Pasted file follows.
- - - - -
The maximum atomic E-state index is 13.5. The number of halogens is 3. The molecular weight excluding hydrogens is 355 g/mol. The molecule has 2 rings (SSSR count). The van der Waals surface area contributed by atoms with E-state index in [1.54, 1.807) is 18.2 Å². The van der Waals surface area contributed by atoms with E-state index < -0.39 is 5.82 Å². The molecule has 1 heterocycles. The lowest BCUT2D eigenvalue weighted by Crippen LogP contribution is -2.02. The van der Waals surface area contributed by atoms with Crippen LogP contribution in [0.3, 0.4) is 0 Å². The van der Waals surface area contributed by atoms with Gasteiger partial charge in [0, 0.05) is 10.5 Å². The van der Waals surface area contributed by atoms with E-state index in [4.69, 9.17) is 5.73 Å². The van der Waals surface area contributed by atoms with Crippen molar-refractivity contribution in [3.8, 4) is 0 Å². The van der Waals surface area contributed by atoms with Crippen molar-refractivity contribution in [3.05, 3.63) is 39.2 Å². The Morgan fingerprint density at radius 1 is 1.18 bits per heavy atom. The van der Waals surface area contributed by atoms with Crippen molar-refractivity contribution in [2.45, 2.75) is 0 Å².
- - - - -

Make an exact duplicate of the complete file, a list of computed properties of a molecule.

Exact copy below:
The maximum atomic E-state index is 13.5. The number of halogens is 3. The molecular weight excluding hydrogens is 355 g/mol. The molecule has 2 rings (SSSR count). The van der Waals surface area contributed by atoms with E-state index in [1.54, 1.807) is 18.2 Å². The van der Waals surface area contributed by atoms with E-state index < -0.39 is 5.82 Å². The molecule has 1 heterocycles. The lowest BCUT2D eigenvalue weighted by Crippen LogP contribution is -2.02. The van der Waals surface area contributed by atoms with Crippen LogP contribution in [0.3, 0.4) is 0 Å². The van der Waals surface area contributed by atoms with Gasteiger partial charge in [0, 0.05) is 10.5 Å². The van der Waals surface area contributed by atoms with E-state index in [4.69, 9.17) is 5.73 Å². The van der Waals surface area contributed by atoms with Crippen molar-refractivity contribution in [3.8, 4) is 0 Å². The van der Waals surface area contributed by atoms with Crippen molar-refractivity contribution in [3.05, 3.63) is 39.2 Å². The Morgan fingerprint density at radius 1 is 1.18 bits per heavy atom. The van der Waals surface area contributed by atoms with Crippen molar-refractivity contribution in [2.45, 2.75) is 0 Å².